Go ahead, make a snide remark about rugby. Carly MacKinnon will then knock your teeth in!
That may be an exaggeration. Or not. She’s pretty friendly and down-to-earth. But at the same time, she’s pretty darned serious about rugby; crazy about it.
Yes, you may recognize Carly from an advertisement just inside the front cover of the Spring 2014 Washington State Magazine. Through that, you’ve seen part of her story.
Here’s a little more. Both the good and the bad.
As a young child, Carly lived in Bellevue in what you might call the wrong side of the tracks. Dirt poor. Section 8 housing. DSHS health insurance. Her dad, Tim, was medically retired throughout her childhood, and medical bills bankrupted the family when she was 10.
Not that she didn’t realize what was going on, but Carly was fairly shielded from the financial issues.
“My dad always made sure my brother and I had a good Christmas,” she says. “And I even got an iPod when I graduated 7th grade. As a child, I never felt the financial pressure and stress they were actually under, which I’d amount to some good parenting.”
Tim grew up hunting, fishing, and playing hockey. He liked the Dallas Cowboys, and believed that if he watched the Mariners, the team would lose. But Carly was the one who was really into sports, and her father’s biggest love of sports was not in hockey or suffering through Mariners losses – it was supporting Carly in her athletic endeavors.
But then, when she was only 13, her world changed. Her dad died.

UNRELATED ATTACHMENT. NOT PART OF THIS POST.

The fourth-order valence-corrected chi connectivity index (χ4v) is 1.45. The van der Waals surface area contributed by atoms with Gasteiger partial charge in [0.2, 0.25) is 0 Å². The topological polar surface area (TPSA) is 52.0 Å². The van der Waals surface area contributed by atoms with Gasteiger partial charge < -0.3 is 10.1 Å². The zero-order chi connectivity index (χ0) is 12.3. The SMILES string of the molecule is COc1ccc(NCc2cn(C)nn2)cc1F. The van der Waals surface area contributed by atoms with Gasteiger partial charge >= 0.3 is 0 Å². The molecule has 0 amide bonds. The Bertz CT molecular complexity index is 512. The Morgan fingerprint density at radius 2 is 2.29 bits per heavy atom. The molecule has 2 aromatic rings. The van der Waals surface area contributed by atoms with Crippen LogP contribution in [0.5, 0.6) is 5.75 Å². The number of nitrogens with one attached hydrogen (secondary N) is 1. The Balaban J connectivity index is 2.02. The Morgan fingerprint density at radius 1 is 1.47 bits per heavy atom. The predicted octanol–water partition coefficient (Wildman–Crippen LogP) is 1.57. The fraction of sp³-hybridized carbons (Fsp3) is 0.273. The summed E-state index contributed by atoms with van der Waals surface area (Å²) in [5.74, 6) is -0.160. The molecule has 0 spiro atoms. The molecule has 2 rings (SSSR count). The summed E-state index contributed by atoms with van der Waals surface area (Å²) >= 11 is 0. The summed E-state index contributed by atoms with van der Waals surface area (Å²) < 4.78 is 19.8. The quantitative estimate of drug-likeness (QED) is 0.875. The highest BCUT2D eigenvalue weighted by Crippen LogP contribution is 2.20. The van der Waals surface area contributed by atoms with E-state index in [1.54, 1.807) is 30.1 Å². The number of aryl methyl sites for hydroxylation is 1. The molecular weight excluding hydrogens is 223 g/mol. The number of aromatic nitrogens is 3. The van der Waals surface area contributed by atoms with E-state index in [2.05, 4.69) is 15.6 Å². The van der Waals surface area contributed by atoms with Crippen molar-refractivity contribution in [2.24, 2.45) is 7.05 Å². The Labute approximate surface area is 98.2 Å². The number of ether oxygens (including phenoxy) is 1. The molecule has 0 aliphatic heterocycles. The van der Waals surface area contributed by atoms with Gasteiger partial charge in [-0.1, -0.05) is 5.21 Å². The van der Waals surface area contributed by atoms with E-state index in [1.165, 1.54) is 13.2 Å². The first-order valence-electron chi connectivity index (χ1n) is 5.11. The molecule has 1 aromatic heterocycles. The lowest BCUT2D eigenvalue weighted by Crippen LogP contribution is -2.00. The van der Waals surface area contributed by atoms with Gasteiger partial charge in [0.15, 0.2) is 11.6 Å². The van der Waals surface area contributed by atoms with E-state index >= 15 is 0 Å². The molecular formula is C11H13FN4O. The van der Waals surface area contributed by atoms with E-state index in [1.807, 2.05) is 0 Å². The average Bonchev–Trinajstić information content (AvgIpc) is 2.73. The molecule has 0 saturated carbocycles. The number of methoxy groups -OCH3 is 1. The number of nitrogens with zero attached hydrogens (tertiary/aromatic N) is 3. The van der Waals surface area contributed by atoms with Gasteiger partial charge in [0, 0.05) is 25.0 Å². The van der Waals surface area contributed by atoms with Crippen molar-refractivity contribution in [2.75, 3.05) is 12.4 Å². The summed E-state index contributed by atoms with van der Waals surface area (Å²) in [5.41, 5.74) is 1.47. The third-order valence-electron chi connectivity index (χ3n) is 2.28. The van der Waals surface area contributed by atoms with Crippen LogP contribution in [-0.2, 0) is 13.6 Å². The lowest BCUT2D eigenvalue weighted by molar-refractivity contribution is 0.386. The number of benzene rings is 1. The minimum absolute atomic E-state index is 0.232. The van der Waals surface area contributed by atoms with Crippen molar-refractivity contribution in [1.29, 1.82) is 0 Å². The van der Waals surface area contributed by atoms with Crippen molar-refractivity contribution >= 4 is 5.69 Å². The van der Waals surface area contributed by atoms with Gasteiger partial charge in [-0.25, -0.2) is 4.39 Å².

A new start
Carly remembers the event well. She remembers it was a Tuesday. She remembers it was about 7 o’clock at night. And she still remembers the fallout. She remembers how tough it was for her mom and her older brother. She remembers how she was also sad, but how it wasn’t quite as hard for her.
“The only plus to him being sick for so long was that it wasn’t a shock when he finally died,” Carly says. “It wasn’t that devastating phone call that someone had just a heart attack out of the blue, or a fatal car crash. We all knew it was going to happen; it was just a matter of time. He had already surpassed the doctor’s expectations and timelines. He was supposed to die before I was even born so I felt lucky I had him for the 13 years.”
So she did what any 13 year old would not have done: she went to school the next day.
“I slept in a few hours and showed up late, and everyone knew by the time I got to school, it seemed,” she says. “But I just wanted to do what I knew my dad would want me to do: carry on. So I did. I’m not a very religious person, and Dad wasn’t really either, but I do believe in everything happening for a reason.”
Matters at home got really tough for Carly. And while others handled their grief in what you might call a normal fashion, Carly simply moved forward. That included a new living arrangement in Issaquah, with family friends – the Hayes family.
It also included a new sport.
And so began a rugby-loving life
Carly is athletic. But up until her senior year at Liberty High School, the only team sport she had played was soccer.
“I had always wanted to play football, but, well, I’m a girl,” she says.
However, a high school girl’s rugby club team recruited her. It was the Kent Crusaders, the first high school girls’ team in the nation; a team that had won multiple state championships. Although it was already a month into their season, Carly decided to give it a go.
“After one practice, I was hooked.”
And thus began the love affair Carly’s had with rugby – which she says is the perfect sport.
“Rugby has the best aspects of the different sports: the physicality of football; the flow, spacing, pace, and kicking of soccer; and the passing and close quarters decision-making of basketball,” she says. “Everyone on the field has a job but at the end of the day, everyone is expected to be able to catch, pass, run, tackle, ruck, and make team oriented decisions. It truly is the ultimate team sport in my opinion.”